Your July 10 editorial "Council acts carelessly on critical sewage project" is an inaccurate, misleading and unfair analysis of the Council’s attempts to address Oahu’s sewage problem.
» First, Synagro over-promised and under-delivered on the biosolids digester at Sand Island. It promised 6,000 tons of pelletized fertilizer — with one third to be given to the city and the remainder marketed to help offset costs.
To date, only half that tonnage has been produced. There were no sales of these pellets in the last six months of 2009, and sales were a meager $438 last year.
During this time, the city actually incurred a total loss of $170,457 when labor and transportation costs are factored in to the production of the pellets.
» Second, the safety of these pellets remains in question. A former Environmental Protection Agency microbiologist claims the treatment process for sludge does not kill the toughest pathogens.
In response, the city hired University of Hawaii researcher Roger Fujioka in 2004 to test the pellets. He could not determine whether the public’s health would be substantially affected by the land application of these pellets. Not surprisingly, it has been a tough sell convincing local farmers and nurseries to take these pellets.
» Third, our research shows that Synagro’s reputation is highly questionable. Documents provided in Council Communications 175 tell of a federal bribery scandal in Detroit and Philadelphia involving Synagro, several mayors, council members and their staff that resulted in convictions.
Given these reasons, the Council deleted $26 million in the fiscal 2012 budget for a second digester and voted 9-0 on a resolution urging the city to investigate alternative technologies for the beneficial reuse of sewage sludge other than the technology currently being used at Sand Island.
The main goal is to implement a new technology that will be less costly, more efficient and not compromise public health and safety.
The city administration responded by threatening to not issue permits for new sewer connections and to transport raw sewage to the Kailua, Honouliuli and Waianae treatment plants.
Media reports suggesting that the Council is responsible for the trucking are deceptive for two reasons. First, the city has already been trucking sewage to such facilities. Second, even if the Council had approved $26 million for a second digester, it would have taken at least two years to construct and the additional sludge would still have to be trucked by the city. The Council could not have prevented this outcome.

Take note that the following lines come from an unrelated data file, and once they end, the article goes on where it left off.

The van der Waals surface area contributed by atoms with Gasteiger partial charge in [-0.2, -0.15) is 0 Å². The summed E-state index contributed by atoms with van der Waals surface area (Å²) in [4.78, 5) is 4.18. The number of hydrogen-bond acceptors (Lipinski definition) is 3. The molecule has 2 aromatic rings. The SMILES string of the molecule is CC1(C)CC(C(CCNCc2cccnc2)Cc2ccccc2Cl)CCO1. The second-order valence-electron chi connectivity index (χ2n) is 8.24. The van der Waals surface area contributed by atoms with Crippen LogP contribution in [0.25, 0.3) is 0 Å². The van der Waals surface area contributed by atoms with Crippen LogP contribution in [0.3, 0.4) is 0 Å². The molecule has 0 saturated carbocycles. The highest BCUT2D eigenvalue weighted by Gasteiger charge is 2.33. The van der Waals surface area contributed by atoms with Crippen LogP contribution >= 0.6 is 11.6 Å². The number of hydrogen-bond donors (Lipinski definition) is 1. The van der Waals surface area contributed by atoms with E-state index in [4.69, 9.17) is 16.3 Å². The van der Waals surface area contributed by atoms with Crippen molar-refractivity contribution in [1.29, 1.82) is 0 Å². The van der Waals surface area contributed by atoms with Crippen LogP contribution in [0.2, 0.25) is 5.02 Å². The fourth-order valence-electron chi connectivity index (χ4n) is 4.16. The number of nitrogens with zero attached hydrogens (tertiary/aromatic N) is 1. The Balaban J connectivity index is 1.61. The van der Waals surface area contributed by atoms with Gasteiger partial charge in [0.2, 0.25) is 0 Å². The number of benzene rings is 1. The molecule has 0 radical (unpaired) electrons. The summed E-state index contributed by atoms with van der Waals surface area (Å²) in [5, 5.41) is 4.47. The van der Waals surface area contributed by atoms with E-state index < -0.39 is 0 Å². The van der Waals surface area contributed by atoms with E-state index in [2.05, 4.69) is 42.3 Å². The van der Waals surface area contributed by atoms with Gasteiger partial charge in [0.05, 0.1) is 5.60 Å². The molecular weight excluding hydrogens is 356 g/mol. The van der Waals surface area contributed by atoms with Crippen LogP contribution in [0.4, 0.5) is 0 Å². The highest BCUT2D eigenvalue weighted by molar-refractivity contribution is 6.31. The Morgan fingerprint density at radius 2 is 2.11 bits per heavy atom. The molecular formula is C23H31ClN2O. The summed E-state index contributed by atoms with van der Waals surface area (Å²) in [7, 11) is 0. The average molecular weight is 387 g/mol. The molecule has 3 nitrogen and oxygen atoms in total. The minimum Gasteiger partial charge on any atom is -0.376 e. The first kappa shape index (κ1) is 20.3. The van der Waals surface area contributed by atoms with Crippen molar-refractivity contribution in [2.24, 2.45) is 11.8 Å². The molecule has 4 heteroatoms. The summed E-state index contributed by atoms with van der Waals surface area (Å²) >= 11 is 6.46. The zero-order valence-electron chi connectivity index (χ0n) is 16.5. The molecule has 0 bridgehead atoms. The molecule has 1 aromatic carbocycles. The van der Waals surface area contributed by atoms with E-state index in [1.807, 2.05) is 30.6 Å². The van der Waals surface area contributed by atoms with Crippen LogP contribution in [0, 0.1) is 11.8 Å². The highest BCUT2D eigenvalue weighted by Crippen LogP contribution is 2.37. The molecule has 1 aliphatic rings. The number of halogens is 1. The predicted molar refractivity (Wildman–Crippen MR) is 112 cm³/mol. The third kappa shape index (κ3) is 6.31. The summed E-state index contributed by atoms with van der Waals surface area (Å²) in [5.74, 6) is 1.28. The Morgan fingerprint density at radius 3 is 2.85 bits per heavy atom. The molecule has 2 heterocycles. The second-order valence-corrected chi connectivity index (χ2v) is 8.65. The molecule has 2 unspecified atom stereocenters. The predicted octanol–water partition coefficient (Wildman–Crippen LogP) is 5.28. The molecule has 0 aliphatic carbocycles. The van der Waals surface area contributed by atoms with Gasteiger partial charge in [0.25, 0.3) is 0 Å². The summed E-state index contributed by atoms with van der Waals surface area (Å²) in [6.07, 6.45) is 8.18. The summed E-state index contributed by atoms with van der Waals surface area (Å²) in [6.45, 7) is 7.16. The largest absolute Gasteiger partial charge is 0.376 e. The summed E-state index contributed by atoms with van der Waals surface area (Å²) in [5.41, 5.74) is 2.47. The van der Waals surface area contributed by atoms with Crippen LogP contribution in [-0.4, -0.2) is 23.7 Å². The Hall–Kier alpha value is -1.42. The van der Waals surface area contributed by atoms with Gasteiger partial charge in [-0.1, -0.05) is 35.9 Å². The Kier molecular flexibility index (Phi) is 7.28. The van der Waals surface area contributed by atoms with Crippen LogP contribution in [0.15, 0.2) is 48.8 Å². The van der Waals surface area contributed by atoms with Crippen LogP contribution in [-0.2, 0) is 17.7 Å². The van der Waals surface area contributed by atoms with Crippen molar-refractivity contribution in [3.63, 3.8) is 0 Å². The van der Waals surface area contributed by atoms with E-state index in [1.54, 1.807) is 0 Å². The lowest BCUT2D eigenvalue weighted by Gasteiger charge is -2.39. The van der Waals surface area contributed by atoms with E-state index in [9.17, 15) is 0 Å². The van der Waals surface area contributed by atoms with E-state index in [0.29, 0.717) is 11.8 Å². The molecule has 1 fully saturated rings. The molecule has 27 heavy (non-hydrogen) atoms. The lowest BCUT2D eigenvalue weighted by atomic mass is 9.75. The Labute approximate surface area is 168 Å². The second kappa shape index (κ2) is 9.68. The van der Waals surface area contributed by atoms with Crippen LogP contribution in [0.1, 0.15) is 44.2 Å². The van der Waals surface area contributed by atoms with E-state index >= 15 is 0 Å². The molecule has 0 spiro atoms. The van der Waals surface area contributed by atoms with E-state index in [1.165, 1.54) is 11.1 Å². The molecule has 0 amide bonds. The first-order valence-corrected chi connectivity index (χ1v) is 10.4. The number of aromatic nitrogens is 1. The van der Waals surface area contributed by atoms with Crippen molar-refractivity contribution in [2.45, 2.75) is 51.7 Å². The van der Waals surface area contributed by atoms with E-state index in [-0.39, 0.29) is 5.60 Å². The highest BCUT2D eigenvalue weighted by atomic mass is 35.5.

We commend Windward Oahu elected officials for insisting that public hearings be held in Kailua to discuss the impacts of trucking sludge. To this end, the Council’s Committee on Public Works will be holding an informational briefing on Aug. 3 to address the issue. If an environmental assessment is, indeed, required to truck additional sludge, then the city may be in violation.
We recently met with the administration and proposed a pilot program that would allow private companies to test their technologies at no cost to the city. Under this proposal, the excess sludge at Sand Island would be used to test their technologies and possibly eliminate the need to truck it elsewhere. This proposal was agreed to by the administration.
Looming on the horizon is the rail transit project, sewage upgrades required by the EPA consent decree and an increased CIP budget for the Board of Water Supply. All of these items combined amount to approximately $15 billion. Consequently, saving money and avoiding wasteful spending is paramount.
The Council is committed to informed, reasoned and bold decisions in dealing with our sewage treatment. The Council’s call for a pilot program is such a decision and shows we are acting responsibly, not carelessly. Pursuing alternative technologies clearly serves the city’s and taxpayers’ best interests.